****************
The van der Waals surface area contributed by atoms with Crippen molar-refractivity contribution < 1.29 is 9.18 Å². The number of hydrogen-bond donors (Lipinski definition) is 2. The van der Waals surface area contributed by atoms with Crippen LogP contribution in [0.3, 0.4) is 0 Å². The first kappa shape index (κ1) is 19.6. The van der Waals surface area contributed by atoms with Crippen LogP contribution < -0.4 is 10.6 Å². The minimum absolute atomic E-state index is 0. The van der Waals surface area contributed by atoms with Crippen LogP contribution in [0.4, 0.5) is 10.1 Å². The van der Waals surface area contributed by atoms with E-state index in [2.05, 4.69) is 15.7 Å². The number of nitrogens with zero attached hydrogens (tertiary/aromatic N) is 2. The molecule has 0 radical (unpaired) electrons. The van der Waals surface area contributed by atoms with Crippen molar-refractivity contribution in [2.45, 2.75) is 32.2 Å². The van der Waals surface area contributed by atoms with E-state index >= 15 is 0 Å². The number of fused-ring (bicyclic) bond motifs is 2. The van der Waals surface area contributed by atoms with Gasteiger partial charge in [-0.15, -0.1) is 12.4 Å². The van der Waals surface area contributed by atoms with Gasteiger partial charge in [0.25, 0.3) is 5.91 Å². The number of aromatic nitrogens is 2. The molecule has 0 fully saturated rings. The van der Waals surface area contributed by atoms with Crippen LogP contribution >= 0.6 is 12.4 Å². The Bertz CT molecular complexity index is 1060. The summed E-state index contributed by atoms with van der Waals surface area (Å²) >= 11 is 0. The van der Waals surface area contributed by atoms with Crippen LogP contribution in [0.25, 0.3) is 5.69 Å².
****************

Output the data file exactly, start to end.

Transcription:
The van der Waals surface area contributed by atoms with Crippen molar-refractivity contribution < 1.29 is 9.18 Å². The number of hydrogen-bond donors (Lipinski definition) is 2. The van der Waals surface area contributed by atoms with Crippen LogP contribution in [0.3, 0.4) is 0 Å². The first kappa shape index (κ1) is 19.6. The van der Waals surface area contributed by atoms with Crippen LogP contribution < -0.4 is 10.6 Å². The minimum absolute atomic E-state index is 0. The van der Waals surface area contributed by atoms with Crippen LogP contribution in [0.4, 0.5) is 10.1 Å². The van der Waals surface area contributed by atoms with E-state index in [2.05, 4.69) is 15.7 Å². The number of nitrogens with zero attached hydrogens (tertiary/aromatic N) is 2. The molecule has 0 radical (unpaired) electrons. The van der Waals surface area contributed by atoms with Crippen molar-refractivity contribution in [2.45, 2.75) is 32.2 Å². The van der Waals surface area contributed by atoms with E-state index >= 15 is 0 Å². The number of fused-ring (bicyclic) bond motifs is 2. The van der Waals surface area contributed by atoms with Gasteiger partial charge in [-0.15, -0.1) is 12.4 Å². The van der Waals surface area contributed by atoms with Gasteiger partial charge in [0.25, 0.3) is 5.91 Å². The number of aromatic nitrogens is 2. The molecule has 0 fully saturated rings. The van der Waals surface area contributed by atoms with Crippen LogP contribution >= 0.6 is 12.4 Å². The Bertz CT molecular complexity index is 1060. The summed E-state index contributed by atoms with van der Waals surface area (Å²) >= 11 is 0. The van der Waals surface area contributed by atoms with Crippen LogP contribution in [0.25, 0.3) is 5.69 Å².